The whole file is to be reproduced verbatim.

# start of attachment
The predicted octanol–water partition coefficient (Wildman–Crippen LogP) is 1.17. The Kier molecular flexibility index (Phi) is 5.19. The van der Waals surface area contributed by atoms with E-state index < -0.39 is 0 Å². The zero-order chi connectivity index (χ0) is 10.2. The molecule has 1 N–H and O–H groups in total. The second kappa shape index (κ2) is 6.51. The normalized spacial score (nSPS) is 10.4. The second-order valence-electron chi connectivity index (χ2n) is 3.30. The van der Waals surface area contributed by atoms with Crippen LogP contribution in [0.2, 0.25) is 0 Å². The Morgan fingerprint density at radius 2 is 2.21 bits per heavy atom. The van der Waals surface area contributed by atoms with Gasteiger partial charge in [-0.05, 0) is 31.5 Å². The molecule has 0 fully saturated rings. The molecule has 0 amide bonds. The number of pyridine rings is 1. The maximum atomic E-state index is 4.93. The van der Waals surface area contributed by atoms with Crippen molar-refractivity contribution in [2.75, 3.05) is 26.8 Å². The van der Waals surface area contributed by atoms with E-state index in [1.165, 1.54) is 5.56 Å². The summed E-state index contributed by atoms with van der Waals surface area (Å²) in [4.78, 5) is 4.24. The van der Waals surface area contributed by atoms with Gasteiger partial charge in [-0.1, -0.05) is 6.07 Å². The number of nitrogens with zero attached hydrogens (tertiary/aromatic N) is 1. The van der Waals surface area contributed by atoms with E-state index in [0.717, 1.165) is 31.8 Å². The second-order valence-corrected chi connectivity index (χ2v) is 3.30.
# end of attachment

The predicted octanol–water partition coefficient (Wildman–Crippen LogP) is 1.17. The Kier molecular flexibility index (Phi) is 5.19. The van der Waals surface area contributed by atoms with E-state index < -0.39 is 0 Å². The zero-order chi connectivity index (χ0) is 10.2. The molecule has 1 N–H and O–H groups in total. The second kappa shape index (κ2) is 6.51. The normalized spacial score (nSPS) is 10.4. The second-order valence-electron chi connectivity index (χ2n) is 3.30. The van der Waals surface area contributed by atoms with Crippen LogP contribution in [0.2, 0.25) is 0 Å². The Morgan fingerprint density at radius 2 is 2.21 bits per heavy atom. The van der Waals surface area contributed by atoms with Gasteiger partial charge in [-0.05, 0) is 31.5 Å². The molecule has 0 fully saturated rings. The molecule has 0 amide bonds. The number of pyridine rings is 1. The maximum atomic E-state index is 4.93. The van der Waals surface area contributed by atoms with Crippen molar-refractivity contribution in [2.75, 3.05) is 26.8 Å². The van der Waals surface area contributed by atoms with E-state index in [1.165, 1.54) is 5.56 Å². The summed E-state index contributed by atoms with van der Waals surface area (Å²) in [4.78, 5) is 4.24. The van der Waals surface area contributed by atoms with Gasteiger partial charge in [-0.1, -0.05) is 6.07 Å². The number of nitrogens with zero attached hydrogens (tertiary/aromatic N) is 1. The van der Waals surface area contributed by atoms with E-state index in [0.717, 1.165) is 31.8 Å². The second-order valence-corrected chi connectivity index (χ2v) is 3.30.